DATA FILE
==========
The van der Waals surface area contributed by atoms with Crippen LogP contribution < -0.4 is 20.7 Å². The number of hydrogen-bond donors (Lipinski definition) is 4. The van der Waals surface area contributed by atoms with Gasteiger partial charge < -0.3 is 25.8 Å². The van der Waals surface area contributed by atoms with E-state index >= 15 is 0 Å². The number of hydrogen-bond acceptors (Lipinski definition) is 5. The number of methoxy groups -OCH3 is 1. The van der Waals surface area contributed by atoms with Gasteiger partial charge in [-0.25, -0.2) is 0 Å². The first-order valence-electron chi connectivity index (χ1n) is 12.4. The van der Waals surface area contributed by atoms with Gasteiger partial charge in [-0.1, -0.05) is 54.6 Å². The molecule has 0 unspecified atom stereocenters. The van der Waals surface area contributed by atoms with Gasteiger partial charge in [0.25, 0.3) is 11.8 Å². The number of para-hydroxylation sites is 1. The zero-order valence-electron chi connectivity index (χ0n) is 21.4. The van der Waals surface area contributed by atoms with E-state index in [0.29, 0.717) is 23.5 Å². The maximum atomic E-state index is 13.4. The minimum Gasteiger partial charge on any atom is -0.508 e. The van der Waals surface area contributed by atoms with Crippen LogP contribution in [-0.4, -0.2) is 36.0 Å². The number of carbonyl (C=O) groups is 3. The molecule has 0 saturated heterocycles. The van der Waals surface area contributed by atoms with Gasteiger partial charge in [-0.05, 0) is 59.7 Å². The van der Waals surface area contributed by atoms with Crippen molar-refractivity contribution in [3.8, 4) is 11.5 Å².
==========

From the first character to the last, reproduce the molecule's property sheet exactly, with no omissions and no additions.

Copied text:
The van der Waals surface area contributed by atoms with Crippen LogP contribution < -0.4 is 20.7 Å². The number of hydrogen-bond donors (Lipinski definition) is 4. The van der Waals surface area contributed by atoms with Gasteiger partial charge < -0.3 is 25.8 Å². The van der Waals surface area contributed by atoms with E-state index >= 15 is 0 Å². The number of hydrogen-bond acceptors (Lipinski definition) is 5. The number of methoxy groups -OCH3 is 1. The van der Waals surface area contributed by atoms with Gasteiger partial charge in [-0.25, -0.2) is 0 Å². The first-order valence-electron chi connectivity index (χ1n) is 12.4. The van der Waals surface area contributed by atoms with Gasteiger partial charge in [-0.1, -0.05) is 54.6 Å². The molecule has 0 unspecified atom stereocenters. The van der Waals surface area contributed by atoms with Gasteiger partial charge in [0.25, 0.3) is 11.8 Å². The number of para-hydroxylation sites is 1. The zero-order valence-electron chi connectivity index (χ0n) is 21.4. The van der Waals surface area contributed by atoms with E-state index in [0.29, 0.717) is 23.5 Å². The maximum atomic E-state index is 13.4. The minimum Gasteiger partial charge on any atom is -0.508 e. The van der Waals surface area contributed by atoms with Crippen LogP contribution in [-0.4, -0.2) is 36.0 Å². The number of carbonyl (C=O) groups is 3. The molecule has 0 saturated heterocycles. The van der Waals surface area contributed by atoms with Gasteiger partial charge in [-0.05, 0) is 59.7 Å². The van der Waals surface area contributed by atoms with Crippen molar-refractivity contribution in [3.8, 4) is 11.5 Å².